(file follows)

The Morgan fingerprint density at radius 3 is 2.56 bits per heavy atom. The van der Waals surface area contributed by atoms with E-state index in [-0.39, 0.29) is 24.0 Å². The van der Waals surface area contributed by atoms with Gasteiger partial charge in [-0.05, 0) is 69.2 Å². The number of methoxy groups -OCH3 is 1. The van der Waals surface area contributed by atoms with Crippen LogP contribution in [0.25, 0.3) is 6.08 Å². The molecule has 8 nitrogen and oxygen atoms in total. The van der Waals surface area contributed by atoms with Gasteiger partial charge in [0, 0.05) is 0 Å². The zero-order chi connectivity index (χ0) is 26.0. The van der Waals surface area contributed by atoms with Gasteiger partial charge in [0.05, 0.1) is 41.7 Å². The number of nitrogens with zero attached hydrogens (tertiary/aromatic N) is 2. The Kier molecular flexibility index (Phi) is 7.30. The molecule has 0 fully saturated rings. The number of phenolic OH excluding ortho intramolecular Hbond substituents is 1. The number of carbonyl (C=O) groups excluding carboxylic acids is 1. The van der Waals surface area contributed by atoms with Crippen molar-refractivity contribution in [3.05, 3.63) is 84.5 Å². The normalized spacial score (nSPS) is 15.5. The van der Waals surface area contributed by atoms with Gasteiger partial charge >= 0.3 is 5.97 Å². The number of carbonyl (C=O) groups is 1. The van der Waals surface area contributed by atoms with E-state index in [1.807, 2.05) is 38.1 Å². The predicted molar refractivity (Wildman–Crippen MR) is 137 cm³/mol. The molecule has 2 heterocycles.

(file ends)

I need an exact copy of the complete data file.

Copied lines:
The Morgan fingerprint density at radius 3 is 2.56 bits per heavy atom. The van der Waals surface area contributed by atoms with E-state index in [-0.39, 0.29) is 24.0 Å². The van der Waals surface area contributed by atoms with Gasteiger partial charge in [-0.05, 0) is 69.2 Å². The number of methoxy groups -OCH3 is 1. The van der Waals surface area contributed by atoms with Crippen LogP contribution in [0.25, 0.3) is 6.08 Å². The molecule has 8 nitrogen and oxygen atoms in total. The van der Waals surface area contributed by atoms with Gasteiger partial charge in [0, 0.05) is 0 Å². The zero-order chi connectivity index (χ0) is 26.0. The van der Waals surface area contributed by atoms with Gasteiger partial charge in [0.05, 0.1) is 41.7 Å². The number of nitrogens with zero attached hydrogens (tertiary/aromatic N) is 2. The Kier molecular flexibility index (Phi) is 7.30. The molecule has 0 fully saturated rings. The number of phenolic OH excluding ortho intramolecular Hbond substituents is 1. The number of carbonyl (C=O) groups excluding carboxylic acids is 1. The van der Waals surface area contributed by atoms with Crippen molar-refractivity contribution in [3.05, 3.63) is 84.5 Å². The normalized spacial score (nSPS) is 15.5. The van der Waals surface area contributed by atoms with Gasteiger partial charge >= 0.3 is 5.97 Å². The number of carbonyl (C=O) groups is 1. The van der Waals surface area contributed by atoms with E-state index in [1.807, 2.05) is 38.1 Å². The predicted molar refractivity (Wildman–Crippen MR) is 137 cm³/mol. The molecule has 2 heterocycles.